It is commonly said that the Duke of Edinburgh Award can really help your university application. But is this true? Is it actually going to help to get you into some of the best universities in the country?
The stakes are high – because an answer other than ‘of course!’ could shatter some of the most central beliefs held by young people across the UK.
You’ll find out more below. But let’s just say that the Duke of Edinburgh Award – or DofE, as it is known – perhaps doesn’t help in the way that you think it does. Your gold award in DofE isn’t a golden ticket to any higher education institution that you fancy. Rather, as we discussed in our piece on the school clubs that look good to universities, it’s much more about what you do with it.
Let’s take a closer look at how the Duke of Edinburgh Award can help your university admissions. Unfortunately, some illusions may be shattered along the way.
What is the Duke of Edinburgh Award?
Duke of Edinburgh is the initiative that takes place in secondary school across schools in England and the rest of the UK. You’ll probably know it as the extra-curricular activity par excellence, that shows practical skills alongside your academic excellence.
The Duke of Edinburgh Award started in 1956 as a project to attract schoolboys who were not enrolled in Scouts or a similar group, but it was soon extended to young women in the following year. Since then, it has been growing and growing – and, these days, there are over 450,000 participants at any one time in the UK.
The Award is designed to test and improve all sorts of different non-academic skills – and it is intended to get you contributing to your community through voluntary activities. Actually, it aims to get you improving yourself in a whole myriad of ways. Personal development is the name of the game.
The Duke of Edinburgh, Prince Philip, presents the award – but that’s about the only role he has in the whole thing.
Unfortunately, this doesn’t answer the question of whether it will get you into university.
What does DofE involve?
But we’ll save that question for a little while later.
The Duke of Edinburgh Award is split into four parts. You have to complete all four parts to finally achieve the award. So, no, you can’t just do the expedition.
The four elements are as follows:
- Volunteering: this involves some sort of voluntary service in the community. Volunteer with an old people’s home, a local charity, or whatever you fancy.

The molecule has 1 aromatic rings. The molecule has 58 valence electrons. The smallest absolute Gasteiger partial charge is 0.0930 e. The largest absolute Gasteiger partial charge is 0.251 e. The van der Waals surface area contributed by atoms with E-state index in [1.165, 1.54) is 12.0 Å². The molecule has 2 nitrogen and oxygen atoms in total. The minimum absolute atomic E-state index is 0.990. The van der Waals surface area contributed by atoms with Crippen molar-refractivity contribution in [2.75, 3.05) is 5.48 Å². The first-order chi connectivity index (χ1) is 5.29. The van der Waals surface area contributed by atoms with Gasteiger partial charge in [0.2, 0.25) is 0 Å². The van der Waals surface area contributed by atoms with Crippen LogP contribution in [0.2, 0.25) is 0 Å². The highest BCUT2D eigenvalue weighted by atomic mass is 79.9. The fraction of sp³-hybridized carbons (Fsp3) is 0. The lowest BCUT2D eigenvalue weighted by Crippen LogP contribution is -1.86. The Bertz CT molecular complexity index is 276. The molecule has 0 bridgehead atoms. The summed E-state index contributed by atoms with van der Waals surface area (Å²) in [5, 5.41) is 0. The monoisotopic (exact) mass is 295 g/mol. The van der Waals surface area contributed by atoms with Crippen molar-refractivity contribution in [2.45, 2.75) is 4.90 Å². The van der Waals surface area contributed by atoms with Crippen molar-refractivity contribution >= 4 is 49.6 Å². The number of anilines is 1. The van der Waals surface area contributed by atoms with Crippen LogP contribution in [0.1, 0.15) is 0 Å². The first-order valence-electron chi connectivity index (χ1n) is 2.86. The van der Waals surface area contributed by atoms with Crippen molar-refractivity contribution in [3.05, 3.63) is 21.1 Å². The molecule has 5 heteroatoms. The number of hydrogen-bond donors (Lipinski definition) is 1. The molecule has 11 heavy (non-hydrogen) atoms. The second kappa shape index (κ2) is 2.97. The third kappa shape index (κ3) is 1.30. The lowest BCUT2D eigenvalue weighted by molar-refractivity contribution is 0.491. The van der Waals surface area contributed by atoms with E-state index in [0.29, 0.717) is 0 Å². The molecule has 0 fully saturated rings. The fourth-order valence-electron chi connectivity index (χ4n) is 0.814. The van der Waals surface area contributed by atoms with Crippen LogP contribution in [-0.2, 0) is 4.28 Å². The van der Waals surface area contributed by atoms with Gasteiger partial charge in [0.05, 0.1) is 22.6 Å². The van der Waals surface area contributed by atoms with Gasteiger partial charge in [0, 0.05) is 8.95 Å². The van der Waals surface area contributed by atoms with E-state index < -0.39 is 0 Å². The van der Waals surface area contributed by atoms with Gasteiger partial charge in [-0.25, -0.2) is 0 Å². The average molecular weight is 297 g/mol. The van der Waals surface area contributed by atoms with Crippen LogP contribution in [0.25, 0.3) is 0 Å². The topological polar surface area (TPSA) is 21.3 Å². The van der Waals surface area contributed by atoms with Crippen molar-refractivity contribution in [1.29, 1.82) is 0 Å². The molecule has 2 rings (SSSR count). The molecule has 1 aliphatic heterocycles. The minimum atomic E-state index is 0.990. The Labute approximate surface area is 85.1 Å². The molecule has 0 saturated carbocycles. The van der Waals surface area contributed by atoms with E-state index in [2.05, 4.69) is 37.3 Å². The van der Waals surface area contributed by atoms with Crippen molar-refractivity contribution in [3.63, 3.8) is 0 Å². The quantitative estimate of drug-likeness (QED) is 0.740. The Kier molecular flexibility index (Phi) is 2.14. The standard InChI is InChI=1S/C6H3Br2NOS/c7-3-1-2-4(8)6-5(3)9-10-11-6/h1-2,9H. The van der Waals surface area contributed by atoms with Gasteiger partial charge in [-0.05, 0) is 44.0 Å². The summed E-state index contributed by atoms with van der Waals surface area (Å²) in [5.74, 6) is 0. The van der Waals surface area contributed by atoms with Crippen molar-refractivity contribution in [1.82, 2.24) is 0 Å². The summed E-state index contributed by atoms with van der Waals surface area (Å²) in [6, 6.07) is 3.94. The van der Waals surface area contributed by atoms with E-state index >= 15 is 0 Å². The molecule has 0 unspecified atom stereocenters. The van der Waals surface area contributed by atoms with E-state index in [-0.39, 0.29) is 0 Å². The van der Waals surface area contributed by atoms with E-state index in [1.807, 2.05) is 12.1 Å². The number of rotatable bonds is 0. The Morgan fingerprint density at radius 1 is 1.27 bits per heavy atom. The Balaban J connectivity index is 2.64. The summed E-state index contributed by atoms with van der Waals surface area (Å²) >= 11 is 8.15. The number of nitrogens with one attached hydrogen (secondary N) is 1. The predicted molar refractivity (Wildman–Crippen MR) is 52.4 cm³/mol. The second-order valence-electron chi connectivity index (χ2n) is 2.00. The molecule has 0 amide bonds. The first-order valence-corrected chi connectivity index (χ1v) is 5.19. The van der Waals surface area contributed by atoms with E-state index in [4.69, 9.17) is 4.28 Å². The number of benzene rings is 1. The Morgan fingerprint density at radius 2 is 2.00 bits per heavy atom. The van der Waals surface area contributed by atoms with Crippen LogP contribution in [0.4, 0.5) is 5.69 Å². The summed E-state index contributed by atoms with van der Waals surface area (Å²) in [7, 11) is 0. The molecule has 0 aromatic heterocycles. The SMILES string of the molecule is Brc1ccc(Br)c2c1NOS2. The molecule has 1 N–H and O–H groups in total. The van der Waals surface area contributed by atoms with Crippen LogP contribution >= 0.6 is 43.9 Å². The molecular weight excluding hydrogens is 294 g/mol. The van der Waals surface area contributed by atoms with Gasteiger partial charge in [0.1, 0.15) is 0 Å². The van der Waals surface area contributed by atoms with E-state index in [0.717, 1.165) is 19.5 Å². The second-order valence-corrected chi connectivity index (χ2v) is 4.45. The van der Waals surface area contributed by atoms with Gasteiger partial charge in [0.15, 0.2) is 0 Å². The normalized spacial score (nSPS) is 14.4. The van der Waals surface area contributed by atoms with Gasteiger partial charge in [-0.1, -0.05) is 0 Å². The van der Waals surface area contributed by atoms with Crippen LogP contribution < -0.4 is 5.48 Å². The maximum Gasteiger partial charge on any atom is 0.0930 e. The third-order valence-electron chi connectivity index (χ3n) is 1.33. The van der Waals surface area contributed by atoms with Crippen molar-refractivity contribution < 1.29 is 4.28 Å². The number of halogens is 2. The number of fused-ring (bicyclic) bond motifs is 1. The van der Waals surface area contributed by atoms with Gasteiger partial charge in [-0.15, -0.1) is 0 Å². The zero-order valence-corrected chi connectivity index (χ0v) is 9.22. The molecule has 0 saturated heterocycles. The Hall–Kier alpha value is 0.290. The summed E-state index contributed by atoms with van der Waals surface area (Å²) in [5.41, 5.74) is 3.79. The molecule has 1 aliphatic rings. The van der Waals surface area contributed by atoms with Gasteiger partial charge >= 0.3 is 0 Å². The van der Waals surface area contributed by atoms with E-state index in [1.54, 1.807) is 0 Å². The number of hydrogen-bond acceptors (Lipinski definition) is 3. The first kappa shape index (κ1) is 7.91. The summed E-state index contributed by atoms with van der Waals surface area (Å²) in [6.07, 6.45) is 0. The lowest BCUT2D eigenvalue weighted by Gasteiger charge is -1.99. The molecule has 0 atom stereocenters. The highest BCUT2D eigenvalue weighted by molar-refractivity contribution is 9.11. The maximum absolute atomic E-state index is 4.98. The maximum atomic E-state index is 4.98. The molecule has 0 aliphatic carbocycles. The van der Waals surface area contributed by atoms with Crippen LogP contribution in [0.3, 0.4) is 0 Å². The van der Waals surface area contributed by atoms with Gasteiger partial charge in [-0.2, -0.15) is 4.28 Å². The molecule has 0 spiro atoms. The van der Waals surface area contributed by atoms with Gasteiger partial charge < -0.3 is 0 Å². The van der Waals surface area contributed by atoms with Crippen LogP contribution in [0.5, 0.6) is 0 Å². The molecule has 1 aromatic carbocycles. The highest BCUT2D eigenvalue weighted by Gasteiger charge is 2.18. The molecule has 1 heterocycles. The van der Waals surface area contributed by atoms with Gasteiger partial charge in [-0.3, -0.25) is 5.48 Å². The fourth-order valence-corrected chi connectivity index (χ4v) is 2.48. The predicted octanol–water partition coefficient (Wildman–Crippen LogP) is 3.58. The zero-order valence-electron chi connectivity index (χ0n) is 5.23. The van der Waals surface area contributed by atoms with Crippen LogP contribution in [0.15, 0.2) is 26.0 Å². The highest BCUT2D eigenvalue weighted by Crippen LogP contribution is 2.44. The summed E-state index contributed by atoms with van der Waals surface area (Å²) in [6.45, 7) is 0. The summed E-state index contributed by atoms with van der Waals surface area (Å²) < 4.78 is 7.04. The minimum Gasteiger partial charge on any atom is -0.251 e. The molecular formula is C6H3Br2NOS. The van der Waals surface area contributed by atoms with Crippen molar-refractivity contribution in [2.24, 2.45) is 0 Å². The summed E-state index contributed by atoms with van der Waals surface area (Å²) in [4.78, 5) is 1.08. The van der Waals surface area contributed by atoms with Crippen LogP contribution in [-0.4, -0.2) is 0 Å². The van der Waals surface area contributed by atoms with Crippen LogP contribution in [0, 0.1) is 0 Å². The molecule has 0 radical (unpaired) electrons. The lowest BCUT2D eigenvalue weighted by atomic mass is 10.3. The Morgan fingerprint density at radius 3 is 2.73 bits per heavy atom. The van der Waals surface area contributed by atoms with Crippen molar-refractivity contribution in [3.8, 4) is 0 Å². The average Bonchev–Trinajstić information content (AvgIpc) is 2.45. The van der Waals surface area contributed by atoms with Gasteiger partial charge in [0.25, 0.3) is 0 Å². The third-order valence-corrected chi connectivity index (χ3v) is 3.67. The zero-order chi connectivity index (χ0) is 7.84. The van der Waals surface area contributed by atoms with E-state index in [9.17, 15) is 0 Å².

- Physical: you’ll need to show improvement in sport, dance, or some other physical fitness activity. Combine your normal physical recreation – football clubs, say, or other extra-curricular activities – with the physical aspect of your DofE and you’re sorted.
- Skills: this is developing social or practical skills – or doing something of a personal interest. This could be something like learning a musical instrument.
- Expedition: you’ll need to plan and complete some sort of ‘adventurous journey’. You’ll go to the Brecon Beacons or something similar, but you won’t have little choice with this: all of the people in the award will need to do their expeditions pretty much together.
For people who complete the Gold award (which, by the way, is the only one in which any universities are going to be interested), you will have to do the fifth element. This is known as the Residential element, and it involves you staying and working away for five days.
At the same time, you’ll have to track your progress and check in with DofE leaders, who will be helping you along the way.
Bronze, Silver and Gold Awards
DofE is split into three different levels, which you can take at different ages and which differ in intensity and material required. These are known as bronze, silver, and gold level.
Bronze is open to anyone aged 14 and above. That’s key stage 4. The bronze award should take participants 26 weeks. Silver is for people aged 15 and above and should take 52 weeks. Meanwhile, for Gold, you need to be 16 or above (i.e. in sixth form) and it will take you 78 weeks if you start from scratch. If you have done the Silver award, you can do it in 52 weeks.